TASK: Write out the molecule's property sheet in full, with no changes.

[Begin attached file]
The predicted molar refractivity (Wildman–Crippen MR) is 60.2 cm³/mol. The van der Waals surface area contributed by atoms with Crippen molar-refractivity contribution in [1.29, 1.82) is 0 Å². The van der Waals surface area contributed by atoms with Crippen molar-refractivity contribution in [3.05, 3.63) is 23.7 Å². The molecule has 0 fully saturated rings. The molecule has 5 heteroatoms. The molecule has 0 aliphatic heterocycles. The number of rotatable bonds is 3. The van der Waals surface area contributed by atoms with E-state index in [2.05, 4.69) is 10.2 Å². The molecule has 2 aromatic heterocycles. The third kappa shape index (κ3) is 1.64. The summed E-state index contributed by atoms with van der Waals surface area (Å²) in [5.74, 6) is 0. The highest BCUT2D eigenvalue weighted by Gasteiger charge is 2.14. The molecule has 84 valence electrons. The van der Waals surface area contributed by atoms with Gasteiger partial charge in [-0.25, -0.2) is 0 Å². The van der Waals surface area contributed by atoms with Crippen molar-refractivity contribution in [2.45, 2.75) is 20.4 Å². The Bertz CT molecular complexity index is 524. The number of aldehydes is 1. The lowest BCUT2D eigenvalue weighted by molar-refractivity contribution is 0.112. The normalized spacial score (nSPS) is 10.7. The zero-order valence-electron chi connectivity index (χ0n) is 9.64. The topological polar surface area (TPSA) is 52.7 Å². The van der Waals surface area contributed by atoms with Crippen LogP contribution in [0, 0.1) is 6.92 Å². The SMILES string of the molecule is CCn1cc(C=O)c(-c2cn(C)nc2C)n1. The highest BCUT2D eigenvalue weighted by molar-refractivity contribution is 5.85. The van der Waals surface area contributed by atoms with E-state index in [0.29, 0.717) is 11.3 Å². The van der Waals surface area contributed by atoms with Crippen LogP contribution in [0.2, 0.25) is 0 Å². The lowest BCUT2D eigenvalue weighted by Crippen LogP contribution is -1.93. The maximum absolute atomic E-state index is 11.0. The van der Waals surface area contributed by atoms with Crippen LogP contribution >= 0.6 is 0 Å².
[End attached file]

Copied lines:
The predicted molar refractivity (Wildman–Crippen MR) is 60.2 cm³/mol. The van der Waals surface area contributed by atoms with Crippen molar-refractivity contribution in [1.29, 1.82) is 0 Å². The van der Waals surface area contributed by atoms with Crippen molar-refractivity contribution in [3.05, 3.63) is 23.7 Å². The molecule has 0 fully saturated rings. The molecule has 5 heteroatoms. The molecule has 0 aliphatic heterocycles. The number of rotatable bonds is 3. The van der Waals surface area contributed by atoms with E-state index in [2.05, 4.69) is 10.2 Å². The molecule has 2 aromatic heterocycles. The third kappa shape index (κ3) is 1.64. The summed E-state index contributed by atoms with van der Waals surface area (Å²) in [5.74, 6) is 0. The highest BCUT2D eigenvalue weighted by Gasteiger charge is 2.14. The molecule has 84 valence electrons. The van der Waals surface area contributed by atoms with Gasteiger partial charge in [-0.25, -0.2) is 0 Å². The van der Waals surface area contributed by atoms with Crippen molar-refractivity contribution in [2.45, 2.75) is 20.4 Å². The Bertz CT molecular complexity index is 524. The number of aldehydes is 1. The lowest BCUT2D eigenvalue weighted by molar-refractivity contribution is 0.112. The normalized spacial score (nSPS) is 10.7. The zero-order valence-electron chi connectivity index (χ0n) is 9.64. The topological polar surface area (TPSA) is 52.7 Å². The van der Waals surface area contributed by atoms with Crippen LogP contribution in [0, 0.1) is 6.92 Å². The SMILES string of the molecule is CCn1cc(C=O)c(-c2cn(C)nc2C)n1. The highest BCUT2D eigenvalue weighted by molar-refractivity contribution is 5.85. The van der Waals surface area contributed by atoms with E-state index in [0.29, 0.717) is 11.3 Å². The van der Waals surface area contributed by atoms with Crippen LogP contribution in [0.2, 0.25) is 0 Å². The lowest BCUT2D eigenvalue weighted by Crippen LogP contribution is -1.93. The maximum absolute atomic E-state index is 11.0. The van der Waals surface area contributed by atoms with Crippen LogP contribution >= 0.6 is 0 Å².